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Thursday, September 9, 2010

Crawfish Boils In Lake Charles

MMMM Gotta love some crawfish

For thoes of you that have never heard of a crawfish...........lets fill you in

Crayfish Information


General Information

Crayfish, also called crawfish or crawdad, are closely related to the lobster. More than half of the more than 500 species occur in North America, particularly Kentucky (Mammoth Cave) and Louisiana in the Mississippi basin. Crayfish also live in Europe, New Zealand, East Asia and throughout the world, including the Tristan da Cunha Islands. Nearly all live in freshwater, although a few survive in salt water. Crayfish are characterised by a joined head and thorax, or midsection, and a segmented body, which is sandy yellow, green, or dark brown in colour. The head has a sharp snout, and the eyes are on movable stalks. Crayfish are usually about 7.5 cm (3 inches) long.


Crayfish Appearance

The crayfish is typical of most shrimplike crustaceans and is characterised by a joined head and thorax, or midsection, and a segmented body, which is sandy yellow, green, white, pink or dark brown in colour.

Crayfish are usually about 7.5 cm (3 inches) long. Among the smallest is the 2.5-centimetre-long Cambarellus diminutus of the south-eastern United States. Among the largest is Astacopsis gouldi of Tasmania; its length may reach 40 cm and its weight about 3.5 kg (8 pounds).

The head has two pairs of sensory antennae and a pair of eyes on movable stalks. The appendages, or pereiopods, of the thorax include four pairs of walking legs which, as well as walking, are to probe cracks and crevices between rocks looking for food. Crayfish also own one pair of clawbearing chelipeds, which it extends in front of its body while moving. These strong pinchers are specialised for cutting, capturing food, attack, and defence. A pinch can hurt! The crayfish also has several pairs of specialised food handling "legs," bailers to cycle water over the gills, and five pairs of swimmerets which are under the abdomen. All of these "legs" can be regenerated if broken off.

Crayfish have a hard outside skeleton. This jointed exoskeleton provides protection and allows movement, but limits growth. As a result, the crayfish regularly gets too big for its skeleton, sheds it, and grows a new larger one. This is called molting. and occurs six to ten times during the first year of rapid growth, but less often during the second year. For a few days following each molt, crayfish have soft exoskeletons and are more vulnerable to predators.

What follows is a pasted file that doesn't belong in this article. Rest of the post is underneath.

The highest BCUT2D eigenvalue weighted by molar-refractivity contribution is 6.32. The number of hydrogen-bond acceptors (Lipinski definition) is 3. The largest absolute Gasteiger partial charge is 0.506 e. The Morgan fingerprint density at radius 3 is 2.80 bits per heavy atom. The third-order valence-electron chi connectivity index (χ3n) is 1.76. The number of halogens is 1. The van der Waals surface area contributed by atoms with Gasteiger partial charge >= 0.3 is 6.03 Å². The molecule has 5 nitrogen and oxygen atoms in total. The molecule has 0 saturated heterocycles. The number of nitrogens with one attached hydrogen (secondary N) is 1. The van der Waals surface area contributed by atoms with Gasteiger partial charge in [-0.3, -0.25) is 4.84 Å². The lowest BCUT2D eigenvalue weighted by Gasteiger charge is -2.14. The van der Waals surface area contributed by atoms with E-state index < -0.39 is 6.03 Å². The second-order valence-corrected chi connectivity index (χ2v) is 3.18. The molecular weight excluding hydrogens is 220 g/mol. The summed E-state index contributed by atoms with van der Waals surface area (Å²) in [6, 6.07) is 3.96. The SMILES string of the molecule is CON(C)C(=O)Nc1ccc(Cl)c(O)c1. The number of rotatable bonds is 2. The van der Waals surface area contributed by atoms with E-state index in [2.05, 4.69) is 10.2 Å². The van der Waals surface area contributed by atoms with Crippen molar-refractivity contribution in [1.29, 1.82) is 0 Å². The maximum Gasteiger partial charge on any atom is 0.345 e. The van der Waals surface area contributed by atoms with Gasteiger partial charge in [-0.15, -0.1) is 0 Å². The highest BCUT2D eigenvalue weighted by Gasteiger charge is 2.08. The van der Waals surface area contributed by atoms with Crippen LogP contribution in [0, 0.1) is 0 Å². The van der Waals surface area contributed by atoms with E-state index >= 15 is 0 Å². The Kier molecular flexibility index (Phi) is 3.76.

Crayfish Behaviour

Crayfish, common in streams and lakes, often conceal themselves under rocks or logs. They are most active at night, when they feed largely on snails, algae, insect larvae, worms, and tadpoles; some eat vegetation (various water plants). A dead fish worms, corn, and salmon eggs are also favourites of the crayfish. Studies show that adults (one year old) become most active at dusk and continue heavy feeding activity until daybreak. Young crayfish are more likely to be the ones out during bright sunny days, while the older crayfish are more active on cloudy days and during the night. General movement is always a slow walk, but if startled, crayfish use rapid flips of their tail to swim backwards and escape danger.

Most crayfish live short lives, usually less than two years. Therefore, rapid, high-volume reproduction is important for the continuation of the species. Many crayfish become sexually mature and mate in the October or November after they're born, but fertilisation and egg laying usually occur the following spring. The fertilised eggs are attached to the female' swimmerets on the underside of her jointed abdomen. There the 10 to 800 eggs change from dark to translucent as they develop. The egg-carrying female is said to be "in berry," because the egg mass looks something like a berry. Females are often seen "in berry" during May or June. The eggs hatch in 2 to 20 weeks, depending on water temperature. The newly-hatched crayfish stay attached to their mother until shortly after their second molt.

The natural predators of the Crayfish include alligators, burbots (a type of cod), chicken, turtle, painted turtle, desman (a type of otter), grackle (a type of a bird) catfish, and of course here in Lake Charles Us!!!!!!!!!!!!!!!!!!!

Now how we do it in Lake Charles
          Let me start off by saying, crawfish are in season in Lake Charles from early spring, well till the crawfish run out. Crawfish are a delicacy here in Lake Charles. When in season you can find them at almost any seafood place here in town, but that’s not the way we like to eat them here in Lake Charles. We have what we call a crawfish boil. This is usually a social gathering, with friends, family, and with the smell of freshly cooked crawfish in the air some people might show up that you don’t know too. Usually accompanied by some zideco music (which I will cover in a later blog).The crawfish are usually served outside on a plastic covered table with corn, potatoe, and anything else you can throw into the pot.
The cooking process

The cooking process changes from cook to cook but I couldn't stop this blog without letting you know the basics. Usually you start with and outside burner and a large pot. Fill the pot up with water. Let the water come to a boil. Season the water with the spices of your choosing. Add whatever else you would like to add to the boiling water. Finally add the crawfish. Crawfish are much like shrimp as far as the cooking process; they are usually done in 7-12min

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